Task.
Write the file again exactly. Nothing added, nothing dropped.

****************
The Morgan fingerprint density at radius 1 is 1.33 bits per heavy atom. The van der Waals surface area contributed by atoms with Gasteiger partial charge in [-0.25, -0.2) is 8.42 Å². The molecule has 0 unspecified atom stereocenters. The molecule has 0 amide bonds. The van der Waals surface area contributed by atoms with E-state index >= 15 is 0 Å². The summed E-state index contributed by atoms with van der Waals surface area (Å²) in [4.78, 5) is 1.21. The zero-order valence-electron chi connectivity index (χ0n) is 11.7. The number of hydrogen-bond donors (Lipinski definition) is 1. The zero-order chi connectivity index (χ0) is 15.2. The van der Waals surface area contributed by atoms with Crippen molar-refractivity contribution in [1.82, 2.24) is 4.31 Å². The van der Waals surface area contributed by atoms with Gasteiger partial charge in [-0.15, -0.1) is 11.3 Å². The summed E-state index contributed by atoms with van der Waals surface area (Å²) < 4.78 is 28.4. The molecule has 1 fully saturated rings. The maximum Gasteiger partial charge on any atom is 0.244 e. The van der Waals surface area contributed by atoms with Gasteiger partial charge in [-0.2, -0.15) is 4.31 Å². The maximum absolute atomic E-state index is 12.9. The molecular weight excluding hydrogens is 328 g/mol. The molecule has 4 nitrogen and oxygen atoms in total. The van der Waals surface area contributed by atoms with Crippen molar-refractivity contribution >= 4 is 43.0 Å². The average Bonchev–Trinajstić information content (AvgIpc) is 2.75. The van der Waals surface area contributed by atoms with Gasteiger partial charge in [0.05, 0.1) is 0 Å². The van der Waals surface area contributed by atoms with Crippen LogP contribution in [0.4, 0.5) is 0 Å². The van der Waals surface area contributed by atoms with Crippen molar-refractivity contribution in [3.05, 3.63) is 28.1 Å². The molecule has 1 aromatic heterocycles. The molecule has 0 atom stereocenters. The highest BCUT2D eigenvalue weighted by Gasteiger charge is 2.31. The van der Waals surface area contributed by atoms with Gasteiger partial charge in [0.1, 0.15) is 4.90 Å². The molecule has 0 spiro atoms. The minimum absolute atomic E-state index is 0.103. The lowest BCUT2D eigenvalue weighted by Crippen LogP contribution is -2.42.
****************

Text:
The Morgan fingerprint density at radius 1 is 1.33 bits per heavy atom. The van der Waals surface area contributed by atoms with Gasteiger partial charge in [-0.25, -0.2) is 8.42 Å². The molecule has 0 unspecified atom stereocenters. The molecule has 0 amide bonds. The van der Waals surface area contributed by atoms with E-state index >= 15 is 0 Å². The summed E-state index contributed by atoms with van der Waals surface area (Å²) in [4.78, 5) is 1.21. The zero-order valence-electron chi connectivity index (χ0n) is 11.7. The number of hydrogen-bond donors (Lipinski definition) is 1. The zero-order chi connectivity index (χ0) is 15.2. The van der Waals surface area contributed by atoms with Crippen molar-refractivity contribution in [1.82, 2.24) is 4.31 Å². The van der Waals surface area contributed by atoms with Gasteiger partial charge in [-0.15, -0.1) is 11.3 Å². The summed E-state index contributed by atoms with van der Waals surface area (Å²) < 4.78 is 28.4. The molecule has 1 fully saturated rings. The maximum Gasteiger partial charge on any atom is 0.244 e. The van der Waals surface area contributed by atoms with Gasteiger partial charge in [-0.2, -0.15) is 4.31 Å². The maximum absolute atomic E-state index is 12.9. The molecular weight excluding hydrogens is 328 g/mol. The molecule has 4 nitrogen and oxygen atoms in total. The van der Waals surface area contributed by atoms with Crippen molar-refractivity contribution >= 4 is 43.0 Å². The average Bonchev–Trinajstić information content (AvgIpc) is 2.75. The van der Waals surface area contributed by atoms with Gasteiger partial charge in [0.05, 0.1) is 0 Å². The van der Waals surface area contributed by atoms with Crippen LogP contribution in [0.4, 0.5) is 0 Å². The van der Waals surface area contributed by atoms with Crippen molar-refractivity contribution in [3.05, 3.63) is 28.1 Å². The molecule has 1 aromatic heterocycles. The molecule has 0 atom stereocenters. The highest BCUT2D eigenvalue weighted by Gasteiger charge is 2.31. The van der Waals surface area contributed by atoms with Gasteiger partial charge in [0.1, 0.15) is 4.90 Å². The molecule has 0 spiro atoms. The minimum absolute atomic E-state index is 0.103. The lowest BCUT2D eigenvalue weighted by Crippen LogP contribution is -2.42.